"Why, it appears that we appointed all of our worst generals to command the armies and we appointed all of our best generals to edit the newspapers. I mean, I found by reading a newspaper that these editor generals saw all of the defects plainly from the start but didn't tell me until it was too late. I'm willing to yield my place to these best generals and I'll do my best for the cause by editing a newspaper."

    So who do you think said this? Leave your answer/guesses in the comments,.

    No Googling allowed, by the way!!

    This oughta be fun ... Thanks, Max!

    Role Models

    I don't really care whether Rafael Palmeiro used steroids or not, lied or not, any of it. Most sports figures are not great role models - they just happen to be people with physical gifts, who get paid way too much money.

    Everett (WA) resident Jennifer Cabanayan hasn't done a lot yet, either. But she's young, and she's working on something worthwhile. Last year she wore a sash that said "Miss Everett Teen USA 2004". In a little over a week, she will trade that for something a little more on the green side.

    Miss Everett Teen USA Enlists In The Army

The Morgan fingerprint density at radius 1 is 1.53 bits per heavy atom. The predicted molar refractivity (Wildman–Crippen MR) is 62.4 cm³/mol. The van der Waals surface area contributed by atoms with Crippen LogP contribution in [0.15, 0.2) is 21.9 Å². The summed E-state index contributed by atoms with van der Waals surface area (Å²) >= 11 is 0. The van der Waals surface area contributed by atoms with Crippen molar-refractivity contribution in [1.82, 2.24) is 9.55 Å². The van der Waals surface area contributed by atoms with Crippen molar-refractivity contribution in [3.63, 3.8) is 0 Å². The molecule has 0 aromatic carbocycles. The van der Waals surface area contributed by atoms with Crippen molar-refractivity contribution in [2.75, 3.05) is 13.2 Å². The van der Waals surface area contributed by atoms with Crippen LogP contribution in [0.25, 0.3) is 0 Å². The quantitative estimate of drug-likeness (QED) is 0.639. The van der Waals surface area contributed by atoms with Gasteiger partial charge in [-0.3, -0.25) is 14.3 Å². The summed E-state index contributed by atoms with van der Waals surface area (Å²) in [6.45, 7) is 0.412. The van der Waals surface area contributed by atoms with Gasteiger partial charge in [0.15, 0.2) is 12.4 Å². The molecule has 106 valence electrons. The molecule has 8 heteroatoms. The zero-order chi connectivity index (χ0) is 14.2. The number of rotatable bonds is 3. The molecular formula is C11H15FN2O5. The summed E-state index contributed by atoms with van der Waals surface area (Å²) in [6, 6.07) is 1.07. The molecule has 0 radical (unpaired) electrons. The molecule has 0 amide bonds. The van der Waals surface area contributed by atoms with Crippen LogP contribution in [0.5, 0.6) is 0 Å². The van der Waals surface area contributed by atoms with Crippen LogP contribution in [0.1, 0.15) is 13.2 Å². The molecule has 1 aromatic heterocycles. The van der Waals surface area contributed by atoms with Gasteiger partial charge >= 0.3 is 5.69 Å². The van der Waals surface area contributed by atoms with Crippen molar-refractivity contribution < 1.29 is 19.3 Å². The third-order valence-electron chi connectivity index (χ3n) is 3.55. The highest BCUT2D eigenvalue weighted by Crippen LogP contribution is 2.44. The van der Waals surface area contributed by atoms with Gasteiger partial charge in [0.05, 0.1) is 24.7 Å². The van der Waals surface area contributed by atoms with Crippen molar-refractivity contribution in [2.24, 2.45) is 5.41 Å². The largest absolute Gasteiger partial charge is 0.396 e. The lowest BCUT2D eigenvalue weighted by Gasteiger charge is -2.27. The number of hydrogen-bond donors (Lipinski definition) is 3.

August 1, 2005

    EVERETT - Miss Everett Teen USA 2004 is putting away her sash to put on a U.S. Army uniform.

    Last summer, Jennifer Cabanayan appeared at community events, including the Mukilteo Lighthouse Festival and the National Night Out Against Crime, as Miss Everett Teen USA 2004. Now she has enlisted in the Army and will leave for boot camp at Fort Jackson, S.C., on Aug. 11.

    The petite brunette says Army service has always been in the back of her mind.

    "I'm capable, I'm healthy. This is the right thing to do," said Cabanayan, who attended Cascade and Marysville-Pilchuck high schools before earning her GED. "I cannot wait for that moment of putting on a uniform. It gives you that honor."

    Her plan includes airborne jump school after basic training. Her grandfather served with an Army Airborne unit in Vietnam -- the apply truly does not stray far from the tree!

    The Miss Everett Teen USA title was a way to have a voice. "If smaller kids think you're a princess, they might listen more," Cabanayan said. Last November, she competed in the state pageant. Her Everett reign ended in May.

    This young lady is someone that a young girl (or boy) can look up to. Instead of being a princess, she will become a soldier ... and I congratulate her on the choice.

    Thanks again, Ry!


    The Anchoress also has a post on this, and points back to her source at Ace of Spades.

    Monday, August 01, 2005

    Some schools Like the military

    The anti-recruiting forces in Seattle have been active this year, with the protest at SCCC in January, the vote by Garfield High School to deny recruiters access to the students, and the protest that I attended in May (see archives) as prime examples.